Effects of binge ethanol exposure during first-trimester equivalent on corticothalamic neurons in Swiss Webster outbred mice

White, Samantha A.; Weber, Jennilyn N.; Howard, Christopher D.; Favero, Carlita B.

doi: 10.1097/WNR.0000000000000473
Cellular, Molecular and Developmental Neuroscience

Fetal alcohol spectrum disorders range in severity depending on the amount, timing, and frequency of alcohol exposure. Regardless of severity, sensorimotor defects are commonly reported. Sensorimotor information travels through three tracts of the internal capsule: thalamocortical axons, corticothalamic axons, and corticospinal axons. Here we describe the effects of binge ethanol exposure during the first-trimester equivalent on corticothalamic neurons using Swiss Webster mice. We injected pregnant mice with ethanol (2.9 g/kg, intraperitoneal, followed by 1.45 g/kg, intraperitoneal, 2 h later) on embryonic days (E) 11.5, 12.5, and 13.5. Our paradigm resulted in a mean maternal blood ethanol content of 294.8±15.4 mg/dl on E12.5 and 258.3±22.2 mg/dl on E13.5. Control dams were injected with an equivalent volume of PBS. Bromodeoxyuridine birthdating was carried out on E11.5 to label S-phase neurons. The days of injection were chosen because they are at the onset of neurogenesis and axon extension for corticothalamic, thalamocortical, and corticospinal neurons. Ethanol-exposed pups exhibited no differences compared with controls on day of birth in litter size, body weight, or brain weight. Corticothalamic neurons labeled with bromodeoxyuridine and T-box brain 1 were located in the deep layers of the cortex and did not differ in number in both groups. These results contrast several studies demonstrating alcohol-related differences in these parameters using chronic ethanol exposure paradigms and inbred mouse strains. Therefore, our findings highlight the importance of expanding the mouse strains used to model fetal alcohol spectrum disorder to enhance our understanding of its complex etiology.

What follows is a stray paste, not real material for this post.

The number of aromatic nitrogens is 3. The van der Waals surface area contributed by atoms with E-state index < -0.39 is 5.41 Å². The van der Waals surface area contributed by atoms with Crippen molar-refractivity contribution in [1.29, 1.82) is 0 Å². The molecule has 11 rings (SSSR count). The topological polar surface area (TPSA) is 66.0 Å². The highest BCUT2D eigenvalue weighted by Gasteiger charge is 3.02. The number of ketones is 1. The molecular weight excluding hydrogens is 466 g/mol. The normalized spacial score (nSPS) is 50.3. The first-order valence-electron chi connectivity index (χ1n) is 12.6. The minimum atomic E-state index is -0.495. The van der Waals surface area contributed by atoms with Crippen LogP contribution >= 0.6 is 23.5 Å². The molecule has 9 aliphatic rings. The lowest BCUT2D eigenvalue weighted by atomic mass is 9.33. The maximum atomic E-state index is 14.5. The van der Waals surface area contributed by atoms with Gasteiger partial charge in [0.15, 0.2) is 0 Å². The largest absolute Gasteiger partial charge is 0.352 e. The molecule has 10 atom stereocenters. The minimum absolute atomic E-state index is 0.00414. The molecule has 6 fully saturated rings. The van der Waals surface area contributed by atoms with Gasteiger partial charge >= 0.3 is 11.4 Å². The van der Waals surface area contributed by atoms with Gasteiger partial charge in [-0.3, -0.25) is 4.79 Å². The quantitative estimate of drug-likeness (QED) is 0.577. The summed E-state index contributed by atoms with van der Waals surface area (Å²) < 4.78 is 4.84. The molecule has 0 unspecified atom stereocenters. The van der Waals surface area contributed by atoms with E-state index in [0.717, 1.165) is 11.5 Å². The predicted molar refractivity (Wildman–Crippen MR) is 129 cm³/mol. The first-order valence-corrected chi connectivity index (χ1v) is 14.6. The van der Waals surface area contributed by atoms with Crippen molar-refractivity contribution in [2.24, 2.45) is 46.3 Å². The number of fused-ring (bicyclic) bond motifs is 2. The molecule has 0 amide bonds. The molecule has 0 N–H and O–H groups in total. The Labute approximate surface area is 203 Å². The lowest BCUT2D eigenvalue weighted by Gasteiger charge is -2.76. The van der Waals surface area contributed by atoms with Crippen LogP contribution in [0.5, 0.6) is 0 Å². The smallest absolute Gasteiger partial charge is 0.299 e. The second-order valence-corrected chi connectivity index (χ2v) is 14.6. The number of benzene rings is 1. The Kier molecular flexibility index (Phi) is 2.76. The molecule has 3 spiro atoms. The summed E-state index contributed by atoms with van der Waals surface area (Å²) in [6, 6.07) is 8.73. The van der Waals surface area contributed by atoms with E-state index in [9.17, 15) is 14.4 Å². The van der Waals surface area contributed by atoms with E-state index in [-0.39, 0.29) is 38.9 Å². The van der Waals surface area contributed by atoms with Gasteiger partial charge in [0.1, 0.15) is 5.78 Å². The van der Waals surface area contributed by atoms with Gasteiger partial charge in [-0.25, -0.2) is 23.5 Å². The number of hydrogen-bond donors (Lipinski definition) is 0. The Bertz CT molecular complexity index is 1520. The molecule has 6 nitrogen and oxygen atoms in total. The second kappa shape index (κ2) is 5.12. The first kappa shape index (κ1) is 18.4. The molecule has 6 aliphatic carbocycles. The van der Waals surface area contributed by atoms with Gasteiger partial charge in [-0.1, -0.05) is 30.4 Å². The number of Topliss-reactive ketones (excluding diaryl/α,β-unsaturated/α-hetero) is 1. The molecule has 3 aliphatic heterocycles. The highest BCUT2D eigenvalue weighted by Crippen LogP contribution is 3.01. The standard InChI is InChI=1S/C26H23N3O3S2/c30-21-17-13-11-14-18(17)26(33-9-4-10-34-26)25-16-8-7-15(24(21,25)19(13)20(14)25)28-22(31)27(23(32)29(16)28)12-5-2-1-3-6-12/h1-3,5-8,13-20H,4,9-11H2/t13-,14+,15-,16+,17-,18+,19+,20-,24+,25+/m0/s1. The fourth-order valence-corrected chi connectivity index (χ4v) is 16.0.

Biology Department, Ursinus College, Collegeville, Pennsylvania, USA

Correspondence to Carlita B. Favero, PhD, Biology Department, Ursinus College, 601 E. Main Street, Collegeville, PA 19426-1000, USA Tel: +1 610 409 3041, fax: +1 610 409 3633; e-mail: cfavero@ursinus.edu

This is an open-access article distributed under the terms of the Creative Commons Attribution-Non Commercial-No Derivatives License 4.0 (CCBY-NC-ND), where it is permissible to download and share the work provided it is properly cited. The work cannot be changed in any way or used commercially.http://creativecommons.org/licenses/by-nc/4.0/.

Received August 19, 2015

Accepted September 22, 2015

© 2015 Wolters Kluwer Health | Lippincott Williams & Wilkins